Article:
David Hill's forehead is gashed, his fingernails are caked with grease, the outline of a Copenhagen tobacco tin is traced in filth on the pocket of his mud-drenched T-shirt - and he couldn't be happier, because he is drilling another well.
"It's a real boom time for natural gas drilling, and I'm working rain, shine, heat, cold, 24 hours a day, year-round," said Hill, owner of a 50-foot-tall rig that is punching a pipe deep into rolling farmland east of Pittsburgh for the Penneco Oil Co.
With natural gas prices soaring to record levels, wildcatters are drilling new wells throughout the Appalachian region. But the boom is bypassing Maryland, in part because of its strict environmental regulations and a difficult permitting process, according to industry representatives and state officials.
Pennsylvania and West Virginia have the same natural-gas-bearing geological formation as Western Maryland. But Pennsylvania and West Virginia have nearly 100,000 active gas wells, and drilling permits are up 40 percent over the past two years in both states.
One reason drilling companies stay out of Maryland is that many of the potential natural gas deposits lie beneath state lands, which are de facto no-drill zones.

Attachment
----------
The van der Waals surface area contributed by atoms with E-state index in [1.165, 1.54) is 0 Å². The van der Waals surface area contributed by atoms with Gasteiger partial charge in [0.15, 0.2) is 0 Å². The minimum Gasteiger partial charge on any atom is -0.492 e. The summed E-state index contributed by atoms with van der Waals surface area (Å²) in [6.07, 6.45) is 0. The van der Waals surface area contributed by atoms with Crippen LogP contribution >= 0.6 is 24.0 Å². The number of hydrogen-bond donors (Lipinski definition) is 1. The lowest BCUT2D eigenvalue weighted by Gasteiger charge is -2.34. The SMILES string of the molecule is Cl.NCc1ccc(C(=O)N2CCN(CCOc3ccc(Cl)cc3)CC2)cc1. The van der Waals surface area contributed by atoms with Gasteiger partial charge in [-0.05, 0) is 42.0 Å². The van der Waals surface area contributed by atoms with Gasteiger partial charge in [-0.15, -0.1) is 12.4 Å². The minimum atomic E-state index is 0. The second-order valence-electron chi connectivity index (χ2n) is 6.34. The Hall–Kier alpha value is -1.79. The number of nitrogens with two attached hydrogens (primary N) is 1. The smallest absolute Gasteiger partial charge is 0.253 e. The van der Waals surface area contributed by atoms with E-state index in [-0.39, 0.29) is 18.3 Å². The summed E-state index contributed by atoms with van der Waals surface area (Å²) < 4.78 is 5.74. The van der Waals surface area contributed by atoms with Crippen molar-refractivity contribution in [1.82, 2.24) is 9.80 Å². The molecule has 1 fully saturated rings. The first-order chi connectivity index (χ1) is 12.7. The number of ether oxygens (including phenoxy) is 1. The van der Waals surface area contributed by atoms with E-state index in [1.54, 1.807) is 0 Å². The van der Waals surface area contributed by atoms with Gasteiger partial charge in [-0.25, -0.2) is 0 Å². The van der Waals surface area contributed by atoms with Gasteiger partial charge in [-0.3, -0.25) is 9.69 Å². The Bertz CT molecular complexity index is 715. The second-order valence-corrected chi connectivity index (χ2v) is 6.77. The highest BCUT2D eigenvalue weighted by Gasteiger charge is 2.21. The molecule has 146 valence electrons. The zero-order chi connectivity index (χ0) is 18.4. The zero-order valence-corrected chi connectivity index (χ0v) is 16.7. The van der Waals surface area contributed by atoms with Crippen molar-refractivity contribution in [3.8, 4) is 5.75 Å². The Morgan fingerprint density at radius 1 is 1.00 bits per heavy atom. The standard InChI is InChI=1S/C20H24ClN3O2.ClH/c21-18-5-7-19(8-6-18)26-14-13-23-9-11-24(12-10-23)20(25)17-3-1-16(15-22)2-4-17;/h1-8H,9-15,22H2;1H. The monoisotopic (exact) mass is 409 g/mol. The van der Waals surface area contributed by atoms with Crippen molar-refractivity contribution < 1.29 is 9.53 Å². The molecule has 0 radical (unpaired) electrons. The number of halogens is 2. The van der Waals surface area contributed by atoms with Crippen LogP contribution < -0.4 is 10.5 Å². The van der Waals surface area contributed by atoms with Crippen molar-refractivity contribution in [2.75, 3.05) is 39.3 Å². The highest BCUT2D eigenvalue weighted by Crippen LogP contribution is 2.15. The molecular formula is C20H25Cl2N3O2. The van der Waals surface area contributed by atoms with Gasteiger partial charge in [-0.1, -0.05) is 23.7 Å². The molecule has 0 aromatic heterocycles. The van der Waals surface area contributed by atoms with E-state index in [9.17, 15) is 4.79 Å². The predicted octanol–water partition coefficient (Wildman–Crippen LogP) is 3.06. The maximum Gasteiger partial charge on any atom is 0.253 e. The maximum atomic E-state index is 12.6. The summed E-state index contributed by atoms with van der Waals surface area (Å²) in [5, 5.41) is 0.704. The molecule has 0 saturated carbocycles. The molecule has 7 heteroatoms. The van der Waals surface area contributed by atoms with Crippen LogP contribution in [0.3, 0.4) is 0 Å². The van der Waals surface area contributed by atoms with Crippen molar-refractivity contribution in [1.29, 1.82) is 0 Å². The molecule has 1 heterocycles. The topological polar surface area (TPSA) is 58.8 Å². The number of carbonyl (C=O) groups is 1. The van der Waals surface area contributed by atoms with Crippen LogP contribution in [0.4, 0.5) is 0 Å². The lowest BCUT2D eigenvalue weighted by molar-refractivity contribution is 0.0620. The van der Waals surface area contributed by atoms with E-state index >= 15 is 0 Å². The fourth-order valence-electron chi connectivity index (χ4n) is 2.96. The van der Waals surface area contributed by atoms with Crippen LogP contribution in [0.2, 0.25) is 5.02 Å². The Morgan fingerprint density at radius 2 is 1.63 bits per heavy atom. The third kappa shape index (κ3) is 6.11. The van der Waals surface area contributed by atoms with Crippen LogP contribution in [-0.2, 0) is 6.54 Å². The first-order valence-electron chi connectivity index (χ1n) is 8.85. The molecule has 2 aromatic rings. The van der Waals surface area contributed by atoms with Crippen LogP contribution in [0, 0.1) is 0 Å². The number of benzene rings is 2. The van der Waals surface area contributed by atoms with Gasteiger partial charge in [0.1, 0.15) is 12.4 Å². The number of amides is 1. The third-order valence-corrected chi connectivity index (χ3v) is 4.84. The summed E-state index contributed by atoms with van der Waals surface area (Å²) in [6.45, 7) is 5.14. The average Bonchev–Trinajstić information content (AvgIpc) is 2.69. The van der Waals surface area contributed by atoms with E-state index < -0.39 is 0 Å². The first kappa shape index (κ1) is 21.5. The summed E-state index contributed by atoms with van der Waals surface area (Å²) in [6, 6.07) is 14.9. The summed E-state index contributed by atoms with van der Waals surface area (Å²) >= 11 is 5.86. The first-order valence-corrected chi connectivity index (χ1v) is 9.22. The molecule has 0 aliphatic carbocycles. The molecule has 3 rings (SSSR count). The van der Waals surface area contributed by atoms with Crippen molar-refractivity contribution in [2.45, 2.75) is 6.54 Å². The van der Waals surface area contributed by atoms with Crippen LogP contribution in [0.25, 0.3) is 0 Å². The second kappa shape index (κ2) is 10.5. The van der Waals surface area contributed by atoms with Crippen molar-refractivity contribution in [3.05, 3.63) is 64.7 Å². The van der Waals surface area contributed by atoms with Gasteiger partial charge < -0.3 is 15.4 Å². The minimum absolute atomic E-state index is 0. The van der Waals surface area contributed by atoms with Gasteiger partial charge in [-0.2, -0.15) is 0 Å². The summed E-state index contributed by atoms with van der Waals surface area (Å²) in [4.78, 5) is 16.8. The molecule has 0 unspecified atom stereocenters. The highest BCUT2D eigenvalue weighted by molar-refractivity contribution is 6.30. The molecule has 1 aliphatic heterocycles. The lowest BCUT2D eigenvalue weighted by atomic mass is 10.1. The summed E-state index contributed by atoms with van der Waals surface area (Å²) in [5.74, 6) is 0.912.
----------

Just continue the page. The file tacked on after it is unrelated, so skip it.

"Most companies wouldn't spend the time and money trying to drill in Maryland because the permitting process there is so long and arduous," said Terry Jacobs, Hill's boss and owner of Penneco.
Maryland officials do not dispute his assessment - although they describe their approach as environmentally protective rather than obstructionist. And some environmentalists are happy that crews aren't tearing up Maryland's scenic western mountains with bulldozers and drilling rigs.
"Instead of being hostile to business, we are hostile to environmental degradation, and this is a good thing," said Betsy Johnson, chairman of the Sierra Club's Maryland chapter. "This is one of the reasons that Maryland is the beautiful state that it is. We care about the environment here."
Numbers tell the tale of the drilling industry's avoidance of Maryland. The last of the eight natural gas wells in the state was drilled on a farm in Allegany County in 1995.
To the north, Pennsylvania has 45,000 natural gas wells and approved 3,428 new drilling permits last year, a 40 percent rise over 2002. To the south, West Virginia has about 50,000 gas wells, with 2,305 new drilling permits last year, also a 40 percent increase from 2002.
Ohio has 33,828 wells; New York has 6,587; Kentucky has 17,779 wells, and Virginia has at least 3,870, with all these states experiencing rising numbers, state agencies report.